THE HAGUE: The bombing that killed former Prime Minister Rafik Hariri may not have been a suicide attack, defense lawyers for two Hezbollah suspects accused of complicity in his assassination alleged Monday, as they delivered impassioned opening statements on the third day of the historic trial.
The lawyers revealed that they were in possession of “reliable” testimony that refuted the presence of the infamous explosives-laden Mitsubishi Canter van, which the prosecution says devastated Hariri’s convoy on the day of the attack, pointing out that no footage or satellite imagery of the moment of the attack exists despite extensive surveillance of the area.
They also condemned the presence of references to Hezbollah in the indictment and the prosecution’s disclosure that the suspects are Shiites, arguing that it contravened human rights, and said that potential defense witnesses, including senior Syrian and Lebanese officials, had been systematically assassinated ahead of trial.
The lawyers also said in their opening salvos in the politically charged case that no motive had been presented to support the accusations against the five members of Hezbollah accused of orchestrating the assassination and that the telecommunications evidence the prosecution relied on was insufficient to prove guilt beyond reasonable doubt.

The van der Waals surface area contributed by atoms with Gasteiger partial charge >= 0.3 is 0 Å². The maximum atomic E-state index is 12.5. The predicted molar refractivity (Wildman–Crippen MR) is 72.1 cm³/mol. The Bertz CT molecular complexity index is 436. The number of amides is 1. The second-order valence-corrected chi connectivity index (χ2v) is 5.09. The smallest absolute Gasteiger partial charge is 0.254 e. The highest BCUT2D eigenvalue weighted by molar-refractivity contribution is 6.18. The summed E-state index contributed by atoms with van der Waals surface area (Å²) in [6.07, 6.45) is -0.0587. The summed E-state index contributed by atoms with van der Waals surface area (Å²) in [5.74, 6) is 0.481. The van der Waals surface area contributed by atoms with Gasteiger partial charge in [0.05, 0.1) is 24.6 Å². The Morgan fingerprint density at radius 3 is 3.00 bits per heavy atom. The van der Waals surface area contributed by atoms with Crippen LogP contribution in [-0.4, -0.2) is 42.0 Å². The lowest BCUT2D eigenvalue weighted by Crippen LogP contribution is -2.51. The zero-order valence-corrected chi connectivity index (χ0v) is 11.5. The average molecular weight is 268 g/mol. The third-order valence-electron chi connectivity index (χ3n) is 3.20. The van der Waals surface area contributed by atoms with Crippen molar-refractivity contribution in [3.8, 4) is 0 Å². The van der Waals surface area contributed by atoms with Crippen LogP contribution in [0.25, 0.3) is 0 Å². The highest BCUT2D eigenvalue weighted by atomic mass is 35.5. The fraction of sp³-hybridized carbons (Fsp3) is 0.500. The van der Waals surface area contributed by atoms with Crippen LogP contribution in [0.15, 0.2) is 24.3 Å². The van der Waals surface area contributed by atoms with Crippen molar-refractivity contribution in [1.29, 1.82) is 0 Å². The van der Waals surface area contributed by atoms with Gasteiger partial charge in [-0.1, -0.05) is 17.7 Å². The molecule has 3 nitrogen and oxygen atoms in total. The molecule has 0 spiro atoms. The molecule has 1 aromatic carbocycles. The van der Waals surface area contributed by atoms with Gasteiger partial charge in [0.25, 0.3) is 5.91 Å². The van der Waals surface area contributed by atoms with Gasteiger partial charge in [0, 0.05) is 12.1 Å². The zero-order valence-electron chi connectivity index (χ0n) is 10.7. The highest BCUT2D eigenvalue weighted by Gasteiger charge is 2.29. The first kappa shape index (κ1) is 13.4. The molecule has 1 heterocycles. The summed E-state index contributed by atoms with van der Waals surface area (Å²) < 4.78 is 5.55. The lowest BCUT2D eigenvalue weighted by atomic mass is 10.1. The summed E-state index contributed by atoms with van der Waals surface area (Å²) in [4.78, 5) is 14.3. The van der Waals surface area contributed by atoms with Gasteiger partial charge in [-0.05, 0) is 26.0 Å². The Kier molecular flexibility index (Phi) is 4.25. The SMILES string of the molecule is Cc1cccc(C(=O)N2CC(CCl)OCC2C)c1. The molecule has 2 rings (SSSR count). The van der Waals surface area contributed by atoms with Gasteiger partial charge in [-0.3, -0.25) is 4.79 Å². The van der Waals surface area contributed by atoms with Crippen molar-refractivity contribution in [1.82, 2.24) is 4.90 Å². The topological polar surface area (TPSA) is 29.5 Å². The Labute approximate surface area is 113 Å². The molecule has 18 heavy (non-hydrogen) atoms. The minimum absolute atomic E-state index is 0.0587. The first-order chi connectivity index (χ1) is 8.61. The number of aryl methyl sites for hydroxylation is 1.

“The pieces of the puzzle simply do not fit together,” said Antoine Korkmaz, the lead defense lawyer for Mustafa Badreddine, a top Hezbollah operative being tried in absentia.
Defense counsel for Badreddine and Hussein Oneissi addressed the trial chamber for over two hours in the first courtroom challenge to the prosecution’s case.
Badreddine is accused of being the “apex” of the cell that carried out the attack, while Oneissi is charged with helping orchestrate an alleged false claim of responsibility.
Five members of Hezbollah have been indicted by the court in connection with the bombing that killed Hariri and 21 other victims, plunging Lebanon into political turmoil.
Korkmaz began by pointing out that the prosecution had failed to identify the actual perpetrators of the attack, members of the so-called “red network” of telephones led by Salim Ayyash, one of the five suspects named by the court, and nor had they identified the alleged masterminds behind the bombing.
The prosecution relies on reams of telecommunications data that they used to identify the suspects, dividing the telephones allegedly used in the conspiracy into several color-coded networks, including the red network that groups the actual assassins.
“These accused are not the operatives of the bombing – those people remain entirely unknown,” Korkmaz said.
He also criticized the prosecution for not identifying a motive for the suspects to carry out the attack.
“This lack of motive of any identified mastermind makes the actions that they are accused of totally inexplicable,” he said.